The Windows 8.1 Pro Preview is scheduled to end January 15, 2014. If you still haven’t upgraded or thought you could give Windows 8.1 a whirl without paying for it, you’re about to be given a rude awakening by Microsoft.

At midnight on January 15, you’ll find that you can no longer access the Windows 8.1 Pro Preview. Here’s what you need to do to avoid any issues on a PC still utilizing it.

Still Running the Windows 8.1 Pro Preview…?

If you’re still running the preview and have information or data saved on the virtual machine or partition you’re running it from, or even if you “upgraded” to it, you need to make sure you complete a full backup of your files, folders, and other data before January 15. On that day, you will no longer be able to login to Windows 8.1 Pro Preview, effecting cutting you off from any information saved within it.  You will have no way to recover any files, folders or pictures.  You will lose everything.  We’re not trying to say the sky is falling but it is.  If you failed to prepare for the Windows 8.1 Pro Preview to end, Microsoft will do nothing to help.

We’ll say it again:

If you don’t backup your data before then, you’ll lose it, and there’s nothing Microsoft will be able to do to help you get it back unless you have a valid Windows 8 license key and can upgrade to Windows 8.1 legally.

But What If You Still Want to Use Windows 8.1

Then, like the rest of us, you need to purchase a legitimate General Availability (GA) copy or version of Windows 8.1 from a retailer or Microsoft. When you signed up for the Windows 8.1 Pro Preview, the Terms of Services outlined what would happen if you opted not to upgrade when the preview expired. Now, is that time.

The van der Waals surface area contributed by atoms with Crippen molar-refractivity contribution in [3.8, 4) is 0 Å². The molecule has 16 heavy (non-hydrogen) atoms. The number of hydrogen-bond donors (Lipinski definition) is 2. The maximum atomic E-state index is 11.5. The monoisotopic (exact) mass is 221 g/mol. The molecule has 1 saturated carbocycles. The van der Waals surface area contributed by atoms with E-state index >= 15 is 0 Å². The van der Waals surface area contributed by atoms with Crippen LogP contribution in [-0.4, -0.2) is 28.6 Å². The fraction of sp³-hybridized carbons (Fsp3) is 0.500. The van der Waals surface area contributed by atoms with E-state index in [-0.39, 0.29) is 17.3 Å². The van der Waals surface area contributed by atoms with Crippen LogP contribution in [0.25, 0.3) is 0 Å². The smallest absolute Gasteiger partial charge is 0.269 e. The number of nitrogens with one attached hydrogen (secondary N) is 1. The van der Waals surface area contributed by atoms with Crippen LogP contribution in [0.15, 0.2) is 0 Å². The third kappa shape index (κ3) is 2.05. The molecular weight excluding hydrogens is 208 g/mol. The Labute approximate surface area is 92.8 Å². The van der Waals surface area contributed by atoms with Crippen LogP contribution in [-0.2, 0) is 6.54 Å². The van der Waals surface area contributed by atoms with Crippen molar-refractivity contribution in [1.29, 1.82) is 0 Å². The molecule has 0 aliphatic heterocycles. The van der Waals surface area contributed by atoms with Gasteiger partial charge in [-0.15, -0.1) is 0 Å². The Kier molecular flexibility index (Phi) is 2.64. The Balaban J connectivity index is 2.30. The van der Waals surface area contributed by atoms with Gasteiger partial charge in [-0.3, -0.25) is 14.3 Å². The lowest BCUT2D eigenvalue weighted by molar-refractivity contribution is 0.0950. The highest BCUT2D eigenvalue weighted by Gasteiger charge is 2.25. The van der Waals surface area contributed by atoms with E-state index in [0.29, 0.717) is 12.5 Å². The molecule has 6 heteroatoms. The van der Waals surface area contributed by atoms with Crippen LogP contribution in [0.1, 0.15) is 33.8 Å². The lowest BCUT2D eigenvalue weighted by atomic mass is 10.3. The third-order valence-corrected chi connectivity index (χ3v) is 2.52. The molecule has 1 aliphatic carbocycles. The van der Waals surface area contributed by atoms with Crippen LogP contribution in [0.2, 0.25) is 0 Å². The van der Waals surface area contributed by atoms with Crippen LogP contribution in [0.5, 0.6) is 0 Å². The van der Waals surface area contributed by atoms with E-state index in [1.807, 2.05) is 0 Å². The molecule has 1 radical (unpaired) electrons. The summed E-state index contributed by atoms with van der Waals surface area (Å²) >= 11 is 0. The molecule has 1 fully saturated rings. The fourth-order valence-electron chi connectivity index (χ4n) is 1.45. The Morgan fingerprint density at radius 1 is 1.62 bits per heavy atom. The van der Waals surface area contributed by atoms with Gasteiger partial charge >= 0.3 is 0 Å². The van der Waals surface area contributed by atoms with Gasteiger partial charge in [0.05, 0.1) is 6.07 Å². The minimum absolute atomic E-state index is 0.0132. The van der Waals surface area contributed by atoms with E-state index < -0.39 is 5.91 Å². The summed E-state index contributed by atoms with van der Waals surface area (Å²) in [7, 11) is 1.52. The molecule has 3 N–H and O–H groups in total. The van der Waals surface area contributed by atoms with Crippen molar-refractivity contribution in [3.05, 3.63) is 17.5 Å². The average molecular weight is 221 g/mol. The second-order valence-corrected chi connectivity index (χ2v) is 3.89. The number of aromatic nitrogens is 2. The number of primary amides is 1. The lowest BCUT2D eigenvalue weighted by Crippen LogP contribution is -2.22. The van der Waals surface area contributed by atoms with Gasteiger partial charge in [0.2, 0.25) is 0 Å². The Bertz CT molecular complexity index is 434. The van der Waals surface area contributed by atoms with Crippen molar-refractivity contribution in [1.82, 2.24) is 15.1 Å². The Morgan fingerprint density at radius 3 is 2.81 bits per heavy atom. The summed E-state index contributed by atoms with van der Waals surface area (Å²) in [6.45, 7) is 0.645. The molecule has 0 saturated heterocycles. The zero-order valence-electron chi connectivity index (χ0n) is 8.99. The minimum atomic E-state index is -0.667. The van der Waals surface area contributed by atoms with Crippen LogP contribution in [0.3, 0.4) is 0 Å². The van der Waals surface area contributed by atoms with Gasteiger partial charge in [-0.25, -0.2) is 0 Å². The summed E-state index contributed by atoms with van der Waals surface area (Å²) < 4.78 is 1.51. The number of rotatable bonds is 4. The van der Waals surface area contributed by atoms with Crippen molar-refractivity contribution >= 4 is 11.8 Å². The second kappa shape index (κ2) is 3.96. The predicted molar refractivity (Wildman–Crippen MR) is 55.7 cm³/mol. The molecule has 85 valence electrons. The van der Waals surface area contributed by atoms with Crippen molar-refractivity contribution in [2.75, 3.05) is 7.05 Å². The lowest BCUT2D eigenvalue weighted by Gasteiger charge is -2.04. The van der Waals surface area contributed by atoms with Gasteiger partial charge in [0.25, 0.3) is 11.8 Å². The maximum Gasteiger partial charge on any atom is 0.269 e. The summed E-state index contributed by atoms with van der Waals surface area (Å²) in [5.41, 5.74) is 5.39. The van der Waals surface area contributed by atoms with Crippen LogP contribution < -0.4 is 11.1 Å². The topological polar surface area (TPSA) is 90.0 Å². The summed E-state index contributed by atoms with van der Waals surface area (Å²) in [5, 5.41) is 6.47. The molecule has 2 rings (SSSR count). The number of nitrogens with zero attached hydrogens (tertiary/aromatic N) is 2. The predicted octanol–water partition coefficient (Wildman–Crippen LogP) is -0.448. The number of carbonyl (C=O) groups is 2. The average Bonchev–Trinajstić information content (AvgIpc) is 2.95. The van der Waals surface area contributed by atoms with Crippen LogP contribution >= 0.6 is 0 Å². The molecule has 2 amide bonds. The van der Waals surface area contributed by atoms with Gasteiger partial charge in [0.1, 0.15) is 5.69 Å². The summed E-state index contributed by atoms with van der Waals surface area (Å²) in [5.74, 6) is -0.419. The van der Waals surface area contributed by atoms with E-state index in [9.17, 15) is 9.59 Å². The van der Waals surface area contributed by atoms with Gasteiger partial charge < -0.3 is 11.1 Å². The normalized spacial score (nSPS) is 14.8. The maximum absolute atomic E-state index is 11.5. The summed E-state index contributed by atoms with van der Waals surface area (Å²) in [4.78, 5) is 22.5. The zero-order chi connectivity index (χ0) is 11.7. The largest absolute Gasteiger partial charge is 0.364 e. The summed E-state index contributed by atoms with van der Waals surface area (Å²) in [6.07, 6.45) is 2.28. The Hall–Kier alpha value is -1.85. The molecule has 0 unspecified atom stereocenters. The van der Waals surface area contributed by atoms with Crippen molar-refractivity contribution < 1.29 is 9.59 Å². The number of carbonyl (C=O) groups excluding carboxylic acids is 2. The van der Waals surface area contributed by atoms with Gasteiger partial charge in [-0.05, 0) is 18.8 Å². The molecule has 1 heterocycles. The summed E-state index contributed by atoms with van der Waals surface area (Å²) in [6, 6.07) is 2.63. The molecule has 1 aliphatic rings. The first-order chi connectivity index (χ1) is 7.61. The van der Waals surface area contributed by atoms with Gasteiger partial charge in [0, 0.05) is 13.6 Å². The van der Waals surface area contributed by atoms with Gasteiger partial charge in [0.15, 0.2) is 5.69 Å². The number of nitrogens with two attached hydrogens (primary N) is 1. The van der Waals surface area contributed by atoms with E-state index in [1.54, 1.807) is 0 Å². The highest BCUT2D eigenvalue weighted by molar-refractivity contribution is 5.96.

We highly recommend you take the time now – and not the day before the preview ends – to backup your files and folders, perhaps use the cloud to transfer them to a removable drive or just leave them there so you’re not rushing or forgetting at the last minute and lose everything you’ve been doing on the Windows 8.1 Pro Preview.  As we said before, there’s nothing you can do once that temporary license runs out, you’ll lose everything you had saved there with no recourse to get it back.

If you already have Windows 8 and simply “upgraded” to the preview, you’ll need to upgrade completely to enjoy the benefits of Windows 8.1. This is free of charge and relatively easy to do. If you’ve installed the Windows 8.1 Pro Preview on a virtual machine, simply delete it; If you’ve installed the Windows 8.1. Pro Preview on a partition, there are several methods for safely reintegrating that partition back into your PC’s hard drive.  When you’re ready to upgrade, you can head right on over to the Windows Store and you’ll be greeted by the upgrade.  You can click on it, go through the steps and upgrade with few hiccups.  Now, if you installed Windows 8.1 Pro Preview over your pre-existing Windows 8 installation, you will have to reinstall all your apps and programs in order to continue.  Unfortunately, you agreed to this when you decided to install the Windows 8.1 Pro Preview this way.

We’ve also detailed the upgrade paths available to Windows users utilizing XP, 7 or another version of the OS.  Upgrading to Windows 8.1 isn’t hard, but it can take some time and will require you to go through the steps to get it done right.  If your PC is beyond what can handle Windows 8.1, it’s time to seriously reconsider a new PC.  PCs are cheaper than ever, come with Windows 8.1 and can be bought at a variety of retailers across the world or online.


The Windows 8.1 Pro was just that: A preview. It was meant for developers, tech enthusiasts and those wondering if Windows 8 was really worth the time. Now that Windows 8.1 has rolled out to GA, the preview is no longer necessary and is actually outdated for most users.

If you’re still not sure whether upgrading to Windows 8.1 is worth the effort, you’re not alone. At the end of the day, you have to use the OS you feel most comfortable with.

Recommended Reading: Windows Threshold, the Next Version of Windows is Coming in 2015